Each of us has our own comfort food that reminds us of the warmth of our parents. There is a place where it serves such snacks named “Fruit between Bread,” keeping its place in a narrow alley in front of Ewha for 20 years since 1997. Mrs. Park, the owner of the cozy little snack bar, opened up the stories of two decades.
As its name suggests, Fruit between Bread sells sandwiches along with other snacks like fried rice and tteokbokki, a Korean food made from rice cakes and sweet red chilly sauce. But when Park first started her snack bar, sandwiches were the only menus available. Having various menus seemed to be too much for her to handle as she ran the restaurant by herself.
“It was one very cold winter day when some students came running inside speaking to themselves that they wanted to eat something hot and spicy,” Park said. “When I served them some tteokbokki, they would come again the next day and ask me if they could pay for another dish.”
Since there were other students having their meals at that time, she gave everyone a small cup of tteokbokki and they all suggested Park to put it up on the menu.
“It is no exaggeration to say that it was the students who brought my store to what it is now,” Park said. “Fried rice was also added to the menu after I realized how much students living away from their homes missed a bowl of rice their parents used to cook for them.”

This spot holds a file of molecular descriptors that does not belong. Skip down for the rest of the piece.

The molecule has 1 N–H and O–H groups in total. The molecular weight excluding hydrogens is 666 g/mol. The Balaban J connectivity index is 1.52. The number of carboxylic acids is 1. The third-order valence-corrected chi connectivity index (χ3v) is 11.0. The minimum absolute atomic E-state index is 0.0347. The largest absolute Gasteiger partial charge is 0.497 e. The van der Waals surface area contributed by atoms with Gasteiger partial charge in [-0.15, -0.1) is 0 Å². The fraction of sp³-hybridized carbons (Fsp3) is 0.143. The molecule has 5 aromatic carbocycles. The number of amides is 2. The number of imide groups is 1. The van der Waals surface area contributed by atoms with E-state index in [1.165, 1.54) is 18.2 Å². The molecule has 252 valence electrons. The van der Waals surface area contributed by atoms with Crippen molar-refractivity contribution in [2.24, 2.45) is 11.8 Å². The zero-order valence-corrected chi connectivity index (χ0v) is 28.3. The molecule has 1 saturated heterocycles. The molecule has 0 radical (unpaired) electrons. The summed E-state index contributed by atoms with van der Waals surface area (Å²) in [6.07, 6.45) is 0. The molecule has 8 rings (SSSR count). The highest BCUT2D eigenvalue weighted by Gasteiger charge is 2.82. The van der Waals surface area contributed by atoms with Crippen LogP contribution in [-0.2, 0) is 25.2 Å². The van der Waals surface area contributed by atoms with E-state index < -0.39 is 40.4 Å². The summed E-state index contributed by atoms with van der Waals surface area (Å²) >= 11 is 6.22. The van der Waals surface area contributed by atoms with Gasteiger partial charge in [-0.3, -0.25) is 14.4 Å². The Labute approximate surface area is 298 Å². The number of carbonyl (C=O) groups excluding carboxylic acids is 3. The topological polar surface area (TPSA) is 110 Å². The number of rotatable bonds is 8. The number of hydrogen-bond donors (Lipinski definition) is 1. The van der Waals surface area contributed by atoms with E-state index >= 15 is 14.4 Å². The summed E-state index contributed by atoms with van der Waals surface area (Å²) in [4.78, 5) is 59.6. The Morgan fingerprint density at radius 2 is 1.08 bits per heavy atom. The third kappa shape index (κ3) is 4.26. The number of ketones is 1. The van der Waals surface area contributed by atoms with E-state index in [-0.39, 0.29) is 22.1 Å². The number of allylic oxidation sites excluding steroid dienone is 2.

Although Park is now well known for her kindness towards those who visit her shop, she recalled that her circumstances were quite different when she first settled in front of Ewha.
“I used to run a small business with my husband but it did not turn out well,” Park said. “Before I started my own snack bar I refused to meet or talk to anyone.”
However, after she started her own snack bar in front of Ewha, things began to change. Students who finished their meal would always comment about how good her food was. Some would even come to visit her to talk about their personal problems they could not tell their friends or parents.
“I felt as if the students’ energy were changing me into a brighter person,” Park said. “After years of working here, I now find myself focusing more on interacting with students rather than on making profits.”
Fruit between Bread is now one of the oldest places on the alley in front of Ewha. For the past 20 years, many snack bars had left the alley and large franchise cafés and restaurants newly settled. In the past, Park also considered leaving the alley time to time. As most people who visit Fruit between Bread are students or school employees, sales drop during summer and winter vacation. Also, as Park got older, her son would ask her to quit her snack bar and rest at home.
“As my daughter also graduated Ewha, all students are like daughters to me,” Park said. “Some graduates still visit me or ask if they could get a delivery service. How could I leave this beloved alley when students in the old days take a long way around just to have their meal here?”
Though the number of those who visit Fruit between Bread has decreased compared to the past, it is always filled with students having their meals on lunch and dinner times.
“As long as students and graduates find Fruit between Bread, I would keep my place if possible,” Park said. “Being able to work while meeting polite and beautiful girls is a delightful gift for me.”